Last year was my most successful ever – with more paid publications than ever before. This year was even better. It feels like the work is paying off.
Next year I’m embarking on a new apprenticeship. The first half-million of the next million. Always learning.
My short story “Arms Wide” has just come out in the latest (Spring 2013) issue of Landfall (Spring here in the southern hemisphere, though it’s summer already). I feel chuffed about this one – I’ve been submitting to Landfall for years. It’s the longest running literary journal in New Zealand and sets the bar pretty high, so getting a story in there makes me feel like I’m heading in the right direction.
There’s no online version, but I will publish the story for Kindle, Nook, etc. sometime during next year as a stand-alone.
Here’s the opening:
The first time my daughter stole a car, her mother acted with an indifference I should have expected. Julie, my daughter, was seventeen, and the car was a 1993 Subaru with every kind of trim, accessory and modification you could imagine. The thing had lights under the chassis to shine on the road.
“Listen, Trevor,” Amy – Julie’s mother – told me from her apartment in Omaha, “I’m fifteen thousand miles away. What can I do? Let her grow up.”
“She’ll go to jail,” I said.
“Blah, blah, blah.” Amy hung up.
Julie didn’t go to jail, but, you know, it was close. Real close.
“Maybe you should go live with Mom?” I said, back at home after the hearing. She’d escaped conviction, but was on some kind of a watchlist that I didn’t understand.
“Yeah,” Julie said. She smiled and gave me a kiss on the cheek. “That’s really gonna happen.”
My story “Stone 382” has just been published in the August issue of Perihelion Science Fiction – you can read it online for free (though you can donate at the site: they’ve already paid me for the story). This story was an honorable mention in Writers of the Future Q1, so it’s cool to see it published.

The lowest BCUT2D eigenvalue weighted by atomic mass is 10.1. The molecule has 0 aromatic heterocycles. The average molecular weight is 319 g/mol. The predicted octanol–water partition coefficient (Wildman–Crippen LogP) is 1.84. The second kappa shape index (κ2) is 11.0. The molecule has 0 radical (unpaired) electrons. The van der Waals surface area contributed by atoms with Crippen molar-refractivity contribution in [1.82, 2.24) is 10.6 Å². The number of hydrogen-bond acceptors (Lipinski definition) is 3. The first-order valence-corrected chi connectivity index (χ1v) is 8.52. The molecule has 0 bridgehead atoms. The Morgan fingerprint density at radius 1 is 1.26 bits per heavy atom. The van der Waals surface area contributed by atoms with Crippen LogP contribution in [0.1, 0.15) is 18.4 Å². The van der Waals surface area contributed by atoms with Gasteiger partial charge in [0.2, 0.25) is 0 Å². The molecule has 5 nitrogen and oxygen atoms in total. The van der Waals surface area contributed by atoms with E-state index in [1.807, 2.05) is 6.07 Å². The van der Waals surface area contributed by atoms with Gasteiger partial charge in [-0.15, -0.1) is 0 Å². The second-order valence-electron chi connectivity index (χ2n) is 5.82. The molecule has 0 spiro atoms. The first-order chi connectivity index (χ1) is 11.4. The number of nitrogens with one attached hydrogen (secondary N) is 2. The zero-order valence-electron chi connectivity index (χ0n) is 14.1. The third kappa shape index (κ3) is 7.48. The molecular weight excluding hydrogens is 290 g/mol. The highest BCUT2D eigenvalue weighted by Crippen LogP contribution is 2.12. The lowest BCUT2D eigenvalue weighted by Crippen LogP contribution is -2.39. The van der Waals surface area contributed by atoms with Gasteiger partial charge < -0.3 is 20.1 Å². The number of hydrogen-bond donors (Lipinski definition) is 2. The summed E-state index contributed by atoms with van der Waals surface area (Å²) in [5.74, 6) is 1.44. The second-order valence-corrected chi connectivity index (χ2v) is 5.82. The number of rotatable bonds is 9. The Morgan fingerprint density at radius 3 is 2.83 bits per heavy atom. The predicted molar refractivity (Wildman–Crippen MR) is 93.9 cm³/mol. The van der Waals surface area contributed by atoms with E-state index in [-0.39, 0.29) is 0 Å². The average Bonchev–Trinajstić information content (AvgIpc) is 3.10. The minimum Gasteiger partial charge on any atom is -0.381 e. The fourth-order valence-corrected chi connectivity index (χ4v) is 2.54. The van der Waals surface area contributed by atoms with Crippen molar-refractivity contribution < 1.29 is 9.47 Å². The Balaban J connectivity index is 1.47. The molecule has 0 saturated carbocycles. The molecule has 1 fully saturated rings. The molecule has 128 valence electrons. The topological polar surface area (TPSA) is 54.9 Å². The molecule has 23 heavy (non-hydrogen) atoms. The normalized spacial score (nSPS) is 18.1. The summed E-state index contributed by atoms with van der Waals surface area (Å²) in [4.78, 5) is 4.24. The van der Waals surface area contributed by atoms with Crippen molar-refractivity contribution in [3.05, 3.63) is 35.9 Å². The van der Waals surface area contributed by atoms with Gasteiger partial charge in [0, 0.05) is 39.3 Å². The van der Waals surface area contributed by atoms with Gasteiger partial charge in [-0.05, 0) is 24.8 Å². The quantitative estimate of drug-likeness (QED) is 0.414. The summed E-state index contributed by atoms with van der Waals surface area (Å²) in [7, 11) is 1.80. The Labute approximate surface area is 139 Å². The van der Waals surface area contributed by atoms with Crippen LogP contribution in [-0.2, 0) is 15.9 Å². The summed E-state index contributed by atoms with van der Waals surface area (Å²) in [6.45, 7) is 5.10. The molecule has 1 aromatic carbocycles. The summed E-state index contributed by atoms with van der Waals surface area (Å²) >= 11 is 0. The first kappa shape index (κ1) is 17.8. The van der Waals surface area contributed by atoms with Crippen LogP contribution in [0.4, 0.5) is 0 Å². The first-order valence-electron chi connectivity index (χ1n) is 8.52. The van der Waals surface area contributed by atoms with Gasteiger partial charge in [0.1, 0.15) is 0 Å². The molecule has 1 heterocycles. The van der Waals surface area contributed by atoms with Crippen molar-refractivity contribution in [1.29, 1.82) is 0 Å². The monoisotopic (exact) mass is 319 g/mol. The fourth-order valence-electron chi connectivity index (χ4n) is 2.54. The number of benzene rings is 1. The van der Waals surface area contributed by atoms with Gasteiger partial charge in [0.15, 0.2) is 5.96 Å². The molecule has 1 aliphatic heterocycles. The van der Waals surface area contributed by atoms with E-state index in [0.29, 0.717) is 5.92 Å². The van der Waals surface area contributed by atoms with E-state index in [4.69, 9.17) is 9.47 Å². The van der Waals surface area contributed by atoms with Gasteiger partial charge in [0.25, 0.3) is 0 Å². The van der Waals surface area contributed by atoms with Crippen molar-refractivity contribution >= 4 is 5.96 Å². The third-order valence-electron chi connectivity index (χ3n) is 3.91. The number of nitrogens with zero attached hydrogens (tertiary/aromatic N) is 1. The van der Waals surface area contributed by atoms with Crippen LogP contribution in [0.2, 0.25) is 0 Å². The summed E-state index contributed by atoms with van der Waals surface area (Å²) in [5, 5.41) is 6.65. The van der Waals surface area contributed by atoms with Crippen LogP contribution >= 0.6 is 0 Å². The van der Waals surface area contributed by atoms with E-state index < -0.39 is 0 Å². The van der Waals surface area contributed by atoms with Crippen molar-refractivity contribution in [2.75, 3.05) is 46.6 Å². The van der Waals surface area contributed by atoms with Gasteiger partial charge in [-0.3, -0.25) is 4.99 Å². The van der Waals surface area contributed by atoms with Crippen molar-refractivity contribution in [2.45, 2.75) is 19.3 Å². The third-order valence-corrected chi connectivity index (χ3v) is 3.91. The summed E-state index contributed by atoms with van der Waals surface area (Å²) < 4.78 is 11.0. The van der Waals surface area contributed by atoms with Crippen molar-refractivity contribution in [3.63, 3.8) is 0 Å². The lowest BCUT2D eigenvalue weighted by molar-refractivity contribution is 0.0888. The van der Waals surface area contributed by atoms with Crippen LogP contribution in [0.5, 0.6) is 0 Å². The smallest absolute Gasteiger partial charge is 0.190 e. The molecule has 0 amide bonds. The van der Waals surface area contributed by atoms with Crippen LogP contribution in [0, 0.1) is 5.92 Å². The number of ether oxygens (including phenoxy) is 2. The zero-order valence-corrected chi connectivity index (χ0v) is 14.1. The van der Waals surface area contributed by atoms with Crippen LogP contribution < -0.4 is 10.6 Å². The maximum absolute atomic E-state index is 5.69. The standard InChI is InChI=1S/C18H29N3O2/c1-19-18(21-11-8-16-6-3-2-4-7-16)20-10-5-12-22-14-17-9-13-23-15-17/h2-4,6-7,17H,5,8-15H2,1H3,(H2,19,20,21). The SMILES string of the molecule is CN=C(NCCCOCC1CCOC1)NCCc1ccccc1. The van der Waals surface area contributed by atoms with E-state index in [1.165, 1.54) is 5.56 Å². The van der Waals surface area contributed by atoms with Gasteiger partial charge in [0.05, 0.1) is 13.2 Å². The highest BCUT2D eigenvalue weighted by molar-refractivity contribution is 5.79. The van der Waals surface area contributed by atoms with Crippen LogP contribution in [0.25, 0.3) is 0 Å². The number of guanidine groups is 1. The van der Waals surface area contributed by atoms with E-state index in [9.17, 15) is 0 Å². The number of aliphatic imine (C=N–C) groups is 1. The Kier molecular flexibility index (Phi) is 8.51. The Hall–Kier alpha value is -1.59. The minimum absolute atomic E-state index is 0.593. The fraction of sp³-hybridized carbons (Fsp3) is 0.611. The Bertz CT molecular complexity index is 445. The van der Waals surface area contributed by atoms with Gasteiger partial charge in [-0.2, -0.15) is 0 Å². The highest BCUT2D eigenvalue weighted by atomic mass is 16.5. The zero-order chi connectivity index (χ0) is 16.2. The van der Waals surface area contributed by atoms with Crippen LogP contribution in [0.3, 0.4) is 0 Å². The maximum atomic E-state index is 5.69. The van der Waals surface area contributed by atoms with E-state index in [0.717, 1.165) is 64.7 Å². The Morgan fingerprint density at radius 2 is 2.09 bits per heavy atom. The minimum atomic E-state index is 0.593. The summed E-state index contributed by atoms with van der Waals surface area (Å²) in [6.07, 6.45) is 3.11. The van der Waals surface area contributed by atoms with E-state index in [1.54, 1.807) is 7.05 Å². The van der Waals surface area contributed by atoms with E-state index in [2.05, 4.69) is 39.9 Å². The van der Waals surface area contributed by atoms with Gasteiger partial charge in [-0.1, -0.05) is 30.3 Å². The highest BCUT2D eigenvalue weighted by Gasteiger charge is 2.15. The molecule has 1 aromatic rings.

Here’s the opening:
“We’ve got a vessel incoming,” Jimmy said.
Keith saw him reach towards his console glass and tap it. Keith wished the kid wouldn’t do that. It was a nervous habit that was just irritating. Mostly Keith liked Jimmy, but sometimes his little habits annoyed him more than they should. Twenty-three years old, fresh out of training, and cocky. Too long cooped up in the tiny stations.
My science fiction novella, The Wreck of the Emerald Sky, originally published in The Colored Lens magazine, is out now as an ebook and a print book. This is one of my Barris Space stories, following several others – “Barris Debris”, “Eltanin Hoop Anomaly Rescue”, published in Static Movement anthologies, as well as the recent story “Turtles” (featuring one of the same characters) published in Encounters Magazine.
Light years from Earth, the liner The Emerald Sky is trapped in a Barris Space rift. No one’s ever seen anything like it. Derel Larson’s the go-to guy for Barris anomalies, but he’s on compassionate leave. The only way he’s going to rescue the passengers is if he takes his daughter along with him.
ebook – $5.99
Print – $9.99